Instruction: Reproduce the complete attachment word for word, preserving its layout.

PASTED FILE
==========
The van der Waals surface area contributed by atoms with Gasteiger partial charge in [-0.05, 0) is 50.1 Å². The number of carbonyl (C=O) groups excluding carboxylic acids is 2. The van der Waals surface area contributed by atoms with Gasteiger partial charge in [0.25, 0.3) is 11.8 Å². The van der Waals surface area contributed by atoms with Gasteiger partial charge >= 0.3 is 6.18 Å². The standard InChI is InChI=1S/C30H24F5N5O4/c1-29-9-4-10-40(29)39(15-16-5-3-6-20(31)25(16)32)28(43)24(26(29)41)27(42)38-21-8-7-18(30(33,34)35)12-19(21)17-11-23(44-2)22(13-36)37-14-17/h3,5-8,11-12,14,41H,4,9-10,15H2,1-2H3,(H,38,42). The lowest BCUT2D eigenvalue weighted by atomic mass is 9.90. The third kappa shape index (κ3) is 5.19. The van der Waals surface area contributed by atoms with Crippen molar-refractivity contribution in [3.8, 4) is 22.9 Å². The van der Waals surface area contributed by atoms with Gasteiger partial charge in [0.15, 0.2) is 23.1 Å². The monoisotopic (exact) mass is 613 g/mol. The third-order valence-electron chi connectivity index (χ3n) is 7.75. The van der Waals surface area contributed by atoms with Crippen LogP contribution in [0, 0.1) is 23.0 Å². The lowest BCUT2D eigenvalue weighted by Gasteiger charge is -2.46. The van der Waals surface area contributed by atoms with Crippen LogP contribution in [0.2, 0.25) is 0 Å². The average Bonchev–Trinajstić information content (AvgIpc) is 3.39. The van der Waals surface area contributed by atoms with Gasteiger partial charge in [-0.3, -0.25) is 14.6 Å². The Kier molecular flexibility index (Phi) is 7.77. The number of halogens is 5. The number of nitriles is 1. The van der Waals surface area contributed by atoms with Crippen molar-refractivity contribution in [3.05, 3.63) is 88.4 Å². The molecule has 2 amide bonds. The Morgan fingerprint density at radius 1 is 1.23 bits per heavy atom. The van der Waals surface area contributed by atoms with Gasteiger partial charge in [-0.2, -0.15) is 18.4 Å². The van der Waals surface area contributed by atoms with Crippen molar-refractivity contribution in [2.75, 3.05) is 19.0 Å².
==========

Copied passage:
The van der Waals surface area contributed by atoms with Gasteiger partial charge in [-0.05, 0) is 50.1 Å². The number of carbonyl (C=O) groups excluding carboxylic acids is 2. The van der Waals surface area contributed by atoms with Gasteiger partial charge in [0.25, 0.3) is 11.8 Å². The van der Waals surface area contributed by atoms with Gasteiger partial charge >= 0.3 is 6.18 Å². The standard InChI is InChI=1S/C30H24F5N5O4/c1-29-9-4-10-40(29)39(15-16-5-3-6-20(31)25(16)32)28(43)24(26(29)41)27(42)38-21-8-7-18(30(33,34)35)12-19(21)17-11-23(44-2)22(13-36)37-14-17/h3,5-8,11-12,14,41H,4,9-10,15H2,1-2H3,(H,38,42). The lowest BCUT2D eigenvalue weighted by atomic mass is 9.90. The third kappa shape index (κ3) is 5.19. The van der Waals surface area contributed by atoms with Crippen molar-refractivity contribution in [3.8, 4) is 22.9 Å². The van der Waals surface area contributed by atoms with Gasteiger partial charge in [0.15, 0.2) is 23.1 Å². The monoisotopic (exact) mass is 613 g/mol. The third-order valence-electron chi connectivity index (χ3n) is 7.75. The van der Waals surface area contributed by atoms with Crippen LogP contribution in [0, 0.1) is 23.0 Å². The lowest BCUT2D eigenvalue weighted by Gasteiger charge is -2.46. The van der Waals surface area contributed by atoms with Crippen LogP contribution in [0.2, 0.25) is 0 Å². The average Bonchev–Trinajstić information content (AvgIpc) is 3.39. The van der Waals surface area contributed by atoms with Gasteiger partial charge in [-0.3, -0.25) is 14.6 Å². The Kier molecular flexibility index (Phi) is 7.77. The number of halogens is 5. The number of nitriles is 1. The van der Waals surface area contributed by atoms with Crippen molar-refractivity contribution in [3.05, 3.63) is 88.4 Å². The molecule has 2 amide bonds. The Morgan fingerprint density at radius 1 is 1.23 bits per heavy atom. The van der Waals surface area contributed by atoms with Gasteiger partial charge in [-0.2, -0.15) is 18.4 Å². The van der Waals surface area contributed by atoms with Crippen molar-refractivity contribution in [2.75, 3.05) is 19.0 Å².